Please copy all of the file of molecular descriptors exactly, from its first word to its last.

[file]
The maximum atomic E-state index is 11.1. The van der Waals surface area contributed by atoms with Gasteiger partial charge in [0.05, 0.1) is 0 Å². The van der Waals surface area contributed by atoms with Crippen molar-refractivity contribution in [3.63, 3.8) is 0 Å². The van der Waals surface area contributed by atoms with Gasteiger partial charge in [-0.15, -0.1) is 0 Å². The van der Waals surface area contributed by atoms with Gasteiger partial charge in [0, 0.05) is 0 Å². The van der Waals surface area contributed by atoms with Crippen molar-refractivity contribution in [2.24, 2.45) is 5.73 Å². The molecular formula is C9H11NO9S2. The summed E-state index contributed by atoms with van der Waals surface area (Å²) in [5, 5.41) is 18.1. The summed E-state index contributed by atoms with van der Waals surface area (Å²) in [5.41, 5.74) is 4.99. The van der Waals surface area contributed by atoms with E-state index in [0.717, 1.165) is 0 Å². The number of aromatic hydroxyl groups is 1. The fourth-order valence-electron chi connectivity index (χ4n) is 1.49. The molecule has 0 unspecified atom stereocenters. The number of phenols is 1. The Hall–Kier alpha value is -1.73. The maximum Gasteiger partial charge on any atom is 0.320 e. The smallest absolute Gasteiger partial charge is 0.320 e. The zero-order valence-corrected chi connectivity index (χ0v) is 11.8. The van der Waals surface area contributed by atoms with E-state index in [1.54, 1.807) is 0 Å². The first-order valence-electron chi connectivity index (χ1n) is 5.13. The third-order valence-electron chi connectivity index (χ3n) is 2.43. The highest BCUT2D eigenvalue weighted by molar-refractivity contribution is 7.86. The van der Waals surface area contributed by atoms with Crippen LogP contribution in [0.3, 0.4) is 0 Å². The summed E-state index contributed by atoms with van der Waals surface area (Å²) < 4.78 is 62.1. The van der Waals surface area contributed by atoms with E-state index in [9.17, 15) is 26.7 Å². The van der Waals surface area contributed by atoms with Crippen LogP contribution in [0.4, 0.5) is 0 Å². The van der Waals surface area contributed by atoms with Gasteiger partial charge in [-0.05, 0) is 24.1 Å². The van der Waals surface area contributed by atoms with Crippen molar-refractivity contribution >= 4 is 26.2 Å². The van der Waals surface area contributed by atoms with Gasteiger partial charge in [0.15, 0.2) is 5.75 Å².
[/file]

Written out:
The maximum atomic E-state index is 11.1. The van der Waals surface area contributed by atoms with Gasteiger partial charge in [0.05, 0.1) is 0 Å². The van der Waals surface area contributed by atoms with Crippen molar-refractivity contribution in [3.63, 3.8) is 0 Å². The van der Waals surface area contributed by atoms with Gasteiger partial charge in [-0.15, -0.1) is 0 Å². The van der Waals surface area contributed by atoms with Gasteiger partial charge in [0, 0.05) is 0 Å². The van der Waals surface area contributed by atoms with Crippen molar-refractivity contribution in [2.24, 2.45) is 5.73 Å². The molecular formula is C9H11NO9S2. The summed E-state index contributed by atoms with van der Waals surface area (Å²) in [5, 5.41) is 18.1. The summed E-state index contributed by atoms with van der Waals surface area (Å²) in [5.41, 5.74) is 4.99. The van der Waals surface area contributed by atoms with E-state index in [0.717, 1.165) is 0 Å². The number of aromatic hydroxyl groups is 1. The fourth-order valence-electron chi connectivity index (χ4n) is 1.49. The molecule has 0 unspecified atom stereocenters. The number of phenols is 1. The Hall–Kier alpha value is -1.73. The maximum Gasteiger partial charge on any atom is 0.320 e. The smallest absolute Gasteiger partial charge is 0.320 e. The zero-order valence-corrected chi connectivity index (χ0v) is 11.8. The van der Waals surface area contributed by atoms with E-state index in [1.54, 1.807) is 0 Å². The first-order valence-electron chi connectivity index (χ1n) is 5.13. The third-order valence-electron chi connectivity index (χ3n) is 2.43. The highest BCUT2D eigenvalue weighted by molar-refractivity contribution is 7.86. The van der Waals surface area contributed by atoms with Crippen LogP contribution in [0.3, 0.4) is 0 Å². The summed E-state index contributed by atoms with van der Waals surface area (Å²) < 4.78 is 62.1. The van der Waals surface area contributed by atoms with E-state index in [9.17, 15) is 26.7 Å². The van der Waals surface area contributed by atoms with Crippen LogP contribution in [0.4, 0.5) is 0 Å². The van der Waals surface area contributed by atoms with Gasteiger partial charge in [-0.05, 0) is 24.1 Å². The van der Waals surface area contributed by atoms with Crippen molar-refractivity contribution >= 4 is 26.2 Å². The van der Waals surface area contributed by atoms with Gasteiger partial charge in [0.15, 0.2) is 5.75 Å².